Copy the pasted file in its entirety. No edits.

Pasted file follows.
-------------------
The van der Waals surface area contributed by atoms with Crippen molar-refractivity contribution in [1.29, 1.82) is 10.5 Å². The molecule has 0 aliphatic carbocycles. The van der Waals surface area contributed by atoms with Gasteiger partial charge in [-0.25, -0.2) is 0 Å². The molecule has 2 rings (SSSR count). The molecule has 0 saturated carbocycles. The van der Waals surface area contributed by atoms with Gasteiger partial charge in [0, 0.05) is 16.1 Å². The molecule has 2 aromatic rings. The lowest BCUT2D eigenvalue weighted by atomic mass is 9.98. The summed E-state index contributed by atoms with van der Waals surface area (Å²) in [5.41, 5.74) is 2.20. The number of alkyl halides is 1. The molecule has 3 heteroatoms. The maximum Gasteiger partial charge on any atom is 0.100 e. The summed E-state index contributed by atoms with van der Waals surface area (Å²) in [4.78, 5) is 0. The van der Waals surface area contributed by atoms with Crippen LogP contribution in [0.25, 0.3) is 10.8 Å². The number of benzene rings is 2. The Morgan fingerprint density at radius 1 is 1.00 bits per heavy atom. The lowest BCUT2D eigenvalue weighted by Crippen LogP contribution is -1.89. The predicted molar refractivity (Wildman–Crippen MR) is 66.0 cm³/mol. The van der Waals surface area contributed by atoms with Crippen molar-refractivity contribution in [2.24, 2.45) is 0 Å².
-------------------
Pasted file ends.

The van der Waals surface area contributed by atoms with Crippen molar-refractivity contribution in [1.29, 1.82) is 10.5 Å². The molecule has 0 aliphatic carbocycles. The van der Waals surface area contributed by atoms with Gasteiger partial charge in [-0.25, -0.2) is 0 Å². The molecule has 2 rings (SSSR count). The molecule has 0 saturated carbocycles. The van der Waals surface area contributed by atoms with Gasteiger partial charge in [0, 0.05) is 16.1 Å². The molecule has 2 aromatic rings. The lowest BCUT2D eigenvalue weighted by atomic mass is 9.98. The summed E-state index contributed by atoms with van der Waals surface area (Å²) in [5.41, 5.74) is 2.20. The number of alkyl halides is 1. The molecule has 3 heteroatoms. The maximum Gasteiger partial charge on any atom is 0.100 e. The summed E-state index contributed by atoms with van der Waals surface area (Å²) in [4.78, 5) is 0. The van der Waals surface area contributed by atoms with Crippen LogP contribution in [0.25, 0.3) is 10.8 Å². The number of benzene rings is 2. The Morgan fingerprint density at radius 1 is 1.00 bits per heavy atom. The lowest BCUT2D eigenvalue weighted by Crippen LogP contribution is -1.89. The predicted molar refractivity (Wildman–Crippen MR) is 66.0 cm³/mol. The van der Waals surface area contributed by atoms with Crippen molar-refractivity contribution in [2.24, 2.45) is 0 Å².